It is certainly like a wild fire when you begin to glow with that brilliant light inside.
(Oh…how desperately our world is in need of you and that light right now.)
You begin to meet likeminded individuals and then your light together ignites a bright fire that is hard to miss. Suddenly, your dream becomes everyone’s dream.
Along with the beauty of your ignited and beautiful soul from listening to your ancestors call you into your life path, you will feel a shift happen within you. You might not notice it right away, because you are so focused on the work you are doing, but take the time to bask in where you are now and where you were then. Whether it is an inch or a mile from where you started, you made a leap of faith to go for it, that is BIG.
If you are reading this now and feeling afraid to make the important decisions in your life that prevent you from your life path. Please know I have been there. I chose to accept my calling and listen to the ancestors. I have lost friends, made friends, burned out, lit back up, and am still going for it. I wanted to share this important message with you and I hope it reaches the far reaches of your spirit that hasn’t been spoken to in a while. Go for it. Dream Big. Just go for it.
Author: Nicolle L. Gonzales
Visionary, Dreamer - The woman who just decided to go for it!
Water is holy to midwives.
Midwives know that it is through water, in all of its forms, that new life is brought into this world.
Much of our job is spent monitoring water: hydration, urine analysis, vomit, and, most importantly, the water in which a new life grows and strengthens.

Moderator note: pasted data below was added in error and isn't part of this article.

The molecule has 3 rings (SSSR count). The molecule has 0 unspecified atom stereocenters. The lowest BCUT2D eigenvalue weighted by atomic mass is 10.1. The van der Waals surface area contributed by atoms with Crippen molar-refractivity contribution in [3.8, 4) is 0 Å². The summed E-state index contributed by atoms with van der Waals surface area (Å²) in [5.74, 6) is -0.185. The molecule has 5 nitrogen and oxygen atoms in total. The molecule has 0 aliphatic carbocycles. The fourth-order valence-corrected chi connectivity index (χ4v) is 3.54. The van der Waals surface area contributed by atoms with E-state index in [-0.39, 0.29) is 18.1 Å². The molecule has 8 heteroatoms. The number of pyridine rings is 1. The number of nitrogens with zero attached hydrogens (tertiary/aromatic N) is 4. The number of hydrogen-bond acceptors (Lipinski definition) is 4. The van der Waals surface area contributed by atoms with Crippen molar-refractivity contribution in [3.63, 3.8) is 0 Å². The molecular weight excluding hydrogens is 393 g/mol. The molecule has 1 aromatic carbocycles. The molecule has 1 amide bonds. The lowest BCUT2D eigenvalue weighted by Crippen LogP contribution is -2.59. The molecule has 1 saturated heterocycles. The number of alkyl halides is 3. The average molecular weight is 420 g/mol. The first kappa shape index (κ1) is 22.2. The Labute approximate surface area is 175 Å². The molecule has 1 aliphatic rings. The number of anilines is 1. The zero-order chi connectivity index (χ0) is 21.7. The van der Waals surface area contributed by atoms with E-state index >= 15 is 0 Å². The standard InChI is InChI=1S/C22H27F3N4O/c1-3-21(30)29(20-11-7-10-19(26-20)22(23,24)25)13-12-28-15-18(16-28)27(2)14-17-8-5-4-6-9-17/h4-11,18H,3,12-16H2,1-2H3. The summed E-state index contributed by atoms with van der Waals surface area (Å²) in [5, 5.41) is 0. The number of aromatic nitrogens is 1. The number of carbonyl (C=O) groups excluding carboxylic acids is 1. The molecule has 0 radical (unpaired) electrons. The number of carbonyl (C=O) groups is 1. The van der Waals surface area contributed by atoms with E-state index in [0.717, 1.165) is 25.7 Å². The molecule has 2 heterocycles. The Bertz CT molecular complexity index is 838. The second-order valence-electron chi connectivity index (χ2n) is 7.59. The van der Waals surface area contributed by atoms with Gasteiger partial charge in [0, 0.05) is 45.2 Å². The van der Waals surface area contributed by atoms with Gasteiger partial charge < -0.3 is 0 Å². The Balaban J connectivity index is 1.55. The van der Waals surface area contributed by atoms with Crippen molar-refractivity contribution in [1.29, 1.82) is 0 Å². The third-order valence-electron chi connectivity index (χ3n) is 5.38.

This amniotic water plays a central role in our relationship with a developing life. We have to make sure there isn’t too much, or too little. We examine the color, the smell, the consistency. We pay careful attention to the way in which a growing baby interacts with the water it lives in, that cords are not tangled by aquatic acrobatics, that the little one is completely surrounded by water so that the sac it is contained by doesn’t restrict developing limbs. That when the bag breaks, and water trickles out like drizzling rain on cloth or bursts forth like a river from a dam, nothing gets caught or positioned where it shouldn’t.
We know firsthand the dangers of infected and contaminated water.
When outside toxins are introduced into the uterus, and pass through the protective bag into the water, the health and lives of mother and baby are in real danger. Maternal temperature starts to rise- heart and respiratory rates increase. Baby’s heart rate starts to rise in response to the stress and direct exposure to infection. With this stress, baby’s anal sphincter loosens and feces are introduced into the water that swirls in and around their lungs. The water, formerly sterile and literally life-inducing, begins to turn color, becomes foul smelling and toxic. Babies can and have died as consequence of infected water.
Water is holy to midwives.
Water is our first medicine, a key part of our physical make-up. In the Bdewakantunwan Dakota creation story, humanity came to be at the junction of two great rivers. Their colliding forces helped to carve out the earth necessary for the creation of the human body, and from that place, Dakota people were born. Modern humans are created the same way: two fluids colliding to create life.